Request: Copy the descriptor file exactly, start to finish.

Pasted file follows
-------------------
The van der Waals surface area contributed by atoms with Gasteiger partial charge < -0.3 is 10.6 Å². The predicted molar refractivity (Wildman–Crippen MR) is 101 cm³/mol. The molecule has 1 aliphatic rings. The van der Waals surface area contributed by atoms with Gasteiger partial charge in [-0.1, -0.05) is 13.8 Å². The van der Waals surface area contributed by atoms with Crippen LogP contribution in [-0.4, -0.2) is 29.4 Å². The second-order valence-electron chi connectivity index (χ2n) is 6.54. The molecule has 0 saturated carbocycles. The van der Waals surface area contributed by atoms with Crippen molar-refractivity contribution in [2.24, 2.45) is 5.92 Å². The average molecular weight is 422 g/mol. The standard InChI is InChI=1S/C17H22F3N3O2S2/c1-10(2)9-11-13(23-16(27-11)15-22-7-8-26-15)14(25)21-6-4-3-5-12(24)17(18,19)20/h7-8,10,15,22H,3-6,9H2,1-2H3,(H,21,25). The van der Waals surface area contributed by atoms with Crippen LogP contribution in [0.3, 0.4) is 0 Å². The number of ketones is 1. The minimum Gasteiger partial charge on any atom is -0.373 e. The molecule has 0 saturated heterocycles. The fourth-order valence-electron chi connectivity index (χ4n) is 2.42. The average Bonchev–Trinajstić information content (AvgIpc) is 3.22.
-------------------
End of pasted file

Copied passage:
The van der Waals surface area contributed by atoms with Gasteiger partial charge < -0.3 is 10.6 Å². The predicted molar refractivity (Wildman–Crippen MR) is 101 cm³/mol. The molecule has 1 aliphatic rings. The van der Waals surface area contributed by atoms with Gasteiger partial charge in [-0.1, -0.05) is 13.8 Å². The van der Waals surface area contributed by atoms with Crippen LogP contribution in [-0.4, -0.2) is 29.4 Å². The second-order valence-electron chi connectivity index (χ2n) is 6.54. The molecule has 0 saturated carbocycles. The van der Waals surface area contributed by atoms with Crippen molar-refractivity contribution in [2.24, 2.45) is 5.92 Å². The average molecular weight is 422 g/mol. The standard InChI is InChI=1S/C17H22F3N3O2S2/c1-10(2)9-11-13(23-16(27-11)15-22-7-8-26-15)14(25)21-6-4-3-5-12(24)17(18,19)20/h7-8,10,15,22H,3-6,9H2,1-2H3,(H,21,25). The van der Waals surface area contributed by atoms with Crippen LogP contribution in [0.3, 0.4) is 0 Å². The number of ketones is 1. The minimum Gasteiger partial charge on any atom is -0.373 e. The molecule has 0 saturated heterocycles. The fourth-order valence-electron chi connectivity index (χ4n) is 2.42. The average Bonchev–Trinajstić information content (AvgIpc) is 3.22.